We are now accepting applications for the 2019-2020 class of the Education Policy Fellowship Program! Download an application below and learn more about the EPFP experience below.
The Education Policy Fellowship Program (EPFP) is a national professional development program sponsored by the Institute for Educational Leadership (IEL) that provides potential leaders with the knowledge and networks to advance the core issues of education policy. Each participating state has autonomy over its program.
It is an initiative of the Georgia Partnership for Excellence in Education, generously supported by funding from Wells Fargo and Alston & Bird, and co-sponsored by the Andrew Young School of Policy Studies at Georgia State University and the Office of the Vice President for Public Service and Outreach at the University of Georgia. The program began in 2008 and connects potential educational leaders with one another to build the capacity for our state to raise the bar for student learning and achievement.
The program addresses the need for an education leadership development program in the state to provide potential leaders with the knowledge and networks to advance the core issues of education policy. It serves as a critical resource for individuals, organizations and the state to increase the knowledge about education policy and linkages between policy and practice. Ultimately EPFP seeks to improve the chances of children and youth to succeed.
What are the Requirements?
The Fellows commit nine months and concentrate on three program strands: public policy, leadership, and professional networking. They remain in their full-time positions and use their work environment as the context for examining important leadership and policy issues in Georgia.
What are the Personal Benefits?
The program provides Fellows with a unique personal development laboratory for applying new insights and for cultivating new skills. The participants will hear and discuss education policy with the most respected policy makers in the state and nation. At the end of a year, EPFP Fellows will be better informed, more skillful advocates for sound public policy. See below what Fellows have to say about the EPFP experience:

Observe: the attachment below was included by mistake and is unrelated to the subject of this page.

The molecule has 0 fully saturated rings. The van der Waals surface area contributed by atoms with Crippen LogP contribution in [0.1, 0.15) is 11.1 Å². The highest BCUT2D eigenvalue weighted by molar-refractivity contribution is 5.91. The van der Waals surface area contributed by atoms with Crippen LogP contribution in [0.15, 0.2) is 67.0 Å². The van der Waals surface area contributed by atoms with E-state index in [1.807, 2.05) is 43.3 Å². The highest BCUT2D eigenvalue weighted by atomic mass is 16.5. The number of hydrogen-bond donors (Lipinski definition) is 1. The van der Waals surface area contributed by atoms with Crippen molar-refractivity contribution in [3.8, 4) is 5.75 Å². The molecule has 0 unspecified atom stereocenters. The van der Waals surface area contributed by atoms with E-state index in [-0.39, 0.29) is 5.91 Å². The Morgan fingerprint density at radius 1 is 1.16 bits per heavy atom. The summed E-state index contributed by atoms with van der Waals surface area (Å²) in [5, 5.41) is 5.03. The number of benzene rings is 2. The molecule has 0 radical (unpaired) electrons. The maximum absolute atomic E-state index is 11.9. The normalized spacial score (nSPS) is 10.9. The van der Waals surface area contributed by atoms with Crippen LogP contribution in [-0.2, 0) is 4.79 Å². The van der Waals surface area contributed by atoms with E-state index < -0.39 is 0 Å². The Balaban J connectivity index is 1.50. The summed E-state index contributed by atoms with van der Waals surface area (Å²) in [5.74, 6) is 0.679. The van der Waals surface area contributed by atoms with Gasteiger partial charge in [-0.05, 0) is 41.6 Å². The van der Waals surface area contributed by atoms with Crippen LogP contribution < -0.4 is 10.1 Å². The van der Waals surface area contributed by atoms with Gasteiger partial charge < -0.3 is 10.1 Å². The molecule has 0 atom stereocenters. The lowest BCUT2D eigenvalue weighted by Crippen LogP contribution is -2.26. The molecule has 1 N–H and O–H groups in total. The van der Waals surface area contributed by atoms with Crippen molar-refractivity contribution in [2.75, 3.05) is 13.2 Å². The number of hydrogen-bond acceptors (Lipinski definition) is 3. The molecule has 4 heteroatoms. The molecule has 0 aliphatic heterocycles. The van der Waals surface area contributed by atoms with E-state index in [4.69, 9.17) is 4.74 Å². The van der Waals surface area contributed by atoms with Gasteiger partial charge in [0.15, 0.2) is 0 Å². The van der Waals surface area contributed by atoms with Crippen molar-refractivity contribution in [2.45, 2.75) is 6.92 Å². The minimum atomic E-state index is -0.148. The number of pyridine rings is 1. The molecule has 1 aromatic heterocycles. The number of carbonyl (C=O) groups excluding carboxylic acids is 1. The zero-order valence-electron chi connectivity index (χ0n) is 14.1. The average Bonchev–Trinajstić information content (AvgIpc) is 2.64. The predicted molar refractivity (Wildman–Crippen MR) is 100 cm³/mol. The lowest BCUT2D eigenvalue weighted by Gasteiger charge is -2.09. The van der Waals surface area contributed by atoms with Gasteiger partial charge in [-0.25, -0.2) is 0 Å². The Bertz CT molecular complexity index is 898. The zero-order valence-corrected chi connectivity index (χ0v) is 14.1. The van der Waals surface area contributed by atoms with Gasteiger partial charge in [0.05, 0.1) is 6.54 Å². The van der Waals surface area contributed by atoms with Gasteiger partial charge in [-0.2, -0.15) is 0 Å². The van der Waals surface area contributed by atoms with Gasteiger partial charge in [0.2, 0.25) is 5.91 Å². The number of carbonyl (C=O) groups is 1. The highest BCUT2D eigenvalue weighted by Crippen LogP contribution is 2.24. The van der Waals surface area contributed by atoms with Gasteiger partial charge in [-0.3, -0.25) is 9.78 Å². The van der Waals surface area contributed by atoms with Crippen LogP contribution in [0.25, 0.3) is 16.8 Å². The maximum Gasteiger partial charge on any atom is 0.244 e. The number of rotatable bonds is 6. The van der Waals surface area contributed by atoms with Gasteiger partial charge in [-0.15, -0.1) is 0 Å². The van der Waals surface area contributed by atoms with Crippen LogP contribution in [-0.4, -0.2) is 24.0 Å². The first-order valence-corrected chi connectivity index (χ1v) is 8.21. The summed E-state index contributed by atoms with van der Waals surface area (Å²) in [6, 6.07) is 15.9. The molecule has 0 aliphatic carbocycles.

What are the Benefits to Georgia?
With the implementation of EPFP, the Georgia Partnership, the Andrew Young School of Public Policy, and the Office of the President for Public Service and Outreach at the University of Georgia, cultivate strategic leaders who have the capacity to advocate for and create sound public policy to improve public education. Ultimately, EPFP seeks to improve the chances of children and youth to succeed.
Need more information or curious about the application process? Contact our communications director, Robert Gaines.
Morcease J. Beasley
Clayton County Public Schools
Scott M. Bierman
Legislative Services Associate
GA School Boards Association
Truancy Intervention Project GA, Inc
Charles R. Drew Charter School
Associate Director, Principals Center
Georgia State University
Atlanta Regional Commission
Lisa B. Dwyer
Director, Partnerships & Special Projects
GEEARS: GA Early Ed Alliance for Ready Students
Rodney T. Green
Lowndes County Schools
Managing Director of External Relations
KIPP Metro Atlanta Schools
Chief of Staff
Georgia Department of Education
Education and Workforce Development Manager
Academic Accountability Manager
State Charter Schools Commission of Georgia
Director of Development
YMCA of Metro Atlanta
TAG: Technology Association of Georgia
Dawn M. Parker
Alonza A. Crim Open Campus High School
Aixa M. Pascual
Advocacy, Thought Leadership & Cultural Engagement
Latin American Association
Literacy for All, Community Fdn. of Greater Atl.
Program Coordinator-Cobb Workforce Partnership Cobb Chamber of Commerce
Erika Danielle Robinson
Georgia Gwinnett College
Director, Policy & Compliance
Marietta City Schools
Horizons Atlanta, Inc
Community Development Advisor
Purpose Built Communities